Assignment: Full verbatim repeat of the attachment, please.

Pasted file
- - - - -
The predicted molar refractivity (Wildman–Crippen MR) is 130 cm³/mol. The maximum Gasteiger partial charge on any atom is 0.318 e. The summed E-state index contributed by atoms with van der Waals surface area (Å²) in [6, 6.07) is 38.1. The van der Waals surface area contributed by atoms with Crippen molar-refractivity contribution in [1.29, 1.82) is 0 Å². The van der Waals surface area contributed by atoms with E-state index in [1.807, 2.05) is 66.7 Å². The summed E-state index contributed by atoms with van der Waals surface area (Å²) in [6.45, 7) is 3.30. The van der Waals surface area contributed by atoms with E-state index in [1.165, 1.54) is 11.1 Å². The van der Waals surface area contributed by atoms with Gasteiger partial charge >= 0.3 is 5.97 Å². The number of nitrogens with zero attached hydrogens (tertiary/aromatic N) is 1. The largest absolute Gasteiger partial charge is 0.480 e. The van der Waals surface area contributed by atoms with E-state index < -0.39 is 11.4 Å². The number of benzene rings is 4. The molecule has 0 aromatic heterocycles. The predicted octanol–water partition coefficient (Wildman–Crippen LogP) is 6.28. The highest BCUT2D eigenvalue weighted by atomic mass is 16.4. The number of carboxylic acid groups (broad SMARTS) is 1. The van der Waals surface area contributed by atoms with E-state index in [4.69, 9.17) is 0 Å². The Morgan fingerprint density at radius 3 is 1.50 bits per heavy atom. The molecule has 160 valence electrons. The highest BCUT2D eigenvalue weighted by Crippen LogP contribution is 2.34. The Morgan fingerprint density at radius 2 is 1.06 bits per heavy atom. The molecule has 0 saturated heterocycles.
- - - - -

The predicted molar refractivity (Wildman–Crippen MR) is 130 cm³/mol. The maximum Gasteiger partial charge on any atom is 0.318 e. The summed E-state index contributed by atoms with van der Waals surface area (Å²) in [6, 6.07) is 38.1. The van der Waals surface area contributed by atoms with Crippen molar-refractivity contribution in [1.29, 1.82) is 0 Å². The van der Waals surface area contributed by atoms with E-state index in [1.807, 2.05) is 66.7 Å². The summed E-state index contributed by atoms with van der Waals surface area (Å²) in [6.45, 7) is 3.30. The van der Waals surface area contributed by atoms with E-state index in [1.165, 1.54) is 11.1 Å². The van der Waals surface area contributed by atoms with Gasteiger partial charge >= 0.3 is 5.97 Å². The number of nitrogens with zero attached hydrogens (tertiary/aromatic N) is 1. The largest absolute Gasteiger partial charge is 0.480 e. The van der Waals surface area contributed by atoms with E-state index < -0.39 is 11.4 Å². The number of benzene rings is 4. The molecule has 0 aromatic heterocycles. The predicted octanol–water partition coefficient (Wildman–Crippen LogP) is 6.28. The highest BCUT2D eigenvalue weighted by atomic mass is 16.4. The number of carboxylic acid groups (broad SMARTS) is 1. The van der Waals surface area contributed by atoms with E-state index in [4.69, 9.17) is 0 Å². The Morgan fingerprint density at radius 3 is 1.50 bits per heavy atom. The molecule has 160 valence electrons. The highest BCUT2D eigenvalue weighted by Crippen LogP contribution is 2.34. The Morgan fingerprint density at radius 2 is 1.06 bits per heavy atom. The molecule has 0 saturated heterocycles.